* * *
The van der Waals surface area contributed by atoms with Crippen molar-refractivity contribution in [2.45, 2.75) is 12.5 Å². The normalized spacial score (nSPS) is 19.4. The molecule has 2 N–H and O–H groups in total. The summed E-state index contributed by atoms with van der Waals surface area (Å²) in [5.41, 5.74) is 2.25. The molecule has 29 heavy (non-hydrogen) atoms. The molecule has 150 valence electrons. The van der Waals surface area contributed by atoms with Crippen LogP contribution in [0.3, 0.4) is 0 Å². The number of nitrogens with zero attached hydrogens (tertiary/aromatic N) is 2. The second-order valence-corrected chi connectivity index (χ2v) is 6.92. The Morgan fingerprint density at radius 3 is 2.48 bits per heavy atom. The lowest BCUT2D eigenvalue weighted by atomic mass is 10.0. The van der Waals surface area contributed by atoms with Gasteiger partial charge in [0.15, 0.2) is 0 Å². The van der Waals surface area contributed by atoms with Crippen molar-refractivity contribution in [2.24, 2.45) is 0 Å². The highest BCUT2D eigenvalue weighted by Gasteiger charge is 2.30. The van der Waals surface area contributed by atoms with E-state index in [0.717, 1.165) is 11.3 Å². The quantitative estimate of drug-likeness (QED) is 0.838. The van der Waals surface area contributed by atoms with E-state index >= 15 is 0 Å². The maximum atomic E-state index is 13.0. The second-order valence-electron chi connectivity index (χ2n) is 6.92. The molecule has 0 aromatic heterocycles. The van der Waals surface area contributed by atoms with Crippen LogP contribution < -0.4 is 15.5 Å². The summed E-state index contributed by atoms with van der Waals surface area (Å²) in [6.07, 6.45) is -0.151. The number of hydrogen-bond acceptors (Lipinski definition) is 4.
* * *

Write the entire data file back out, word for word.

The van der Waals surface area contributed by atoms with Crippen molar-refractivity contribution in [2.45, 2.75) is 12.5 Å². The normalized spacial score (nSPS) is 19.4. The molecule has 2 N–H and O–H groups in total. The summed E-state index contributed by atoms with van der Waals surface area (Å²) in [5.41, 5.74) is 2.25. The molecule has 29 heavy (non-hydrogen) atoms. The molecule has 150 valence electrons. The van der Waals surface area contributed by atoms with Crippen LogP contribution in [0.3, 0.4) is 0 Å². The number of nitrogens with zero attached hydrogens (tertiary/aromatic N) is 2. The second-order valence-corrected chi connectivity index (χ2v) is 6.92. The Morgan fingerprint density at radius 3 is 2.48 bits per heavy atom. The lowest BCUT2D eigenvalue weighted by atomic mass is 10.0. The van der Waals surface area contributed by atoms with Gasteiger partial charge in [0.15, 0.2) is 0 Å². The van der Waals surface area contributed by atoms with Crippen molar-refractivity contribution in [2.24, 2.45) is 0 Å². The highest BCUT2D eigenvalue weighted by Gasteiger charge is 2.30. The van der Waals surface area contributed by atoms with E-state index in [0.717, 1.165) is 11.3 Å². The quantitative estimate of drug-likeness (QED) is 0.838. The van der Waals surface area contributed by atoms with E-state index >= 15 is 0 Å². The maximum atomic E-state index is 13.0. The second-order valence-electron chi connectivity index (χ2n) is 6.92. The molecule has 0 aromatic heterocycles. The van der Waals surface area contributed by atoms with Crippen LogP contribution < -0.4 is 15.5 Å². The summed E-state index contributed by atoms with van der Waals surface area (Å²) in [6.07, 6.45) is -0.151. The number of hydrogen-bond acceptors (Lipinski definition) is 4.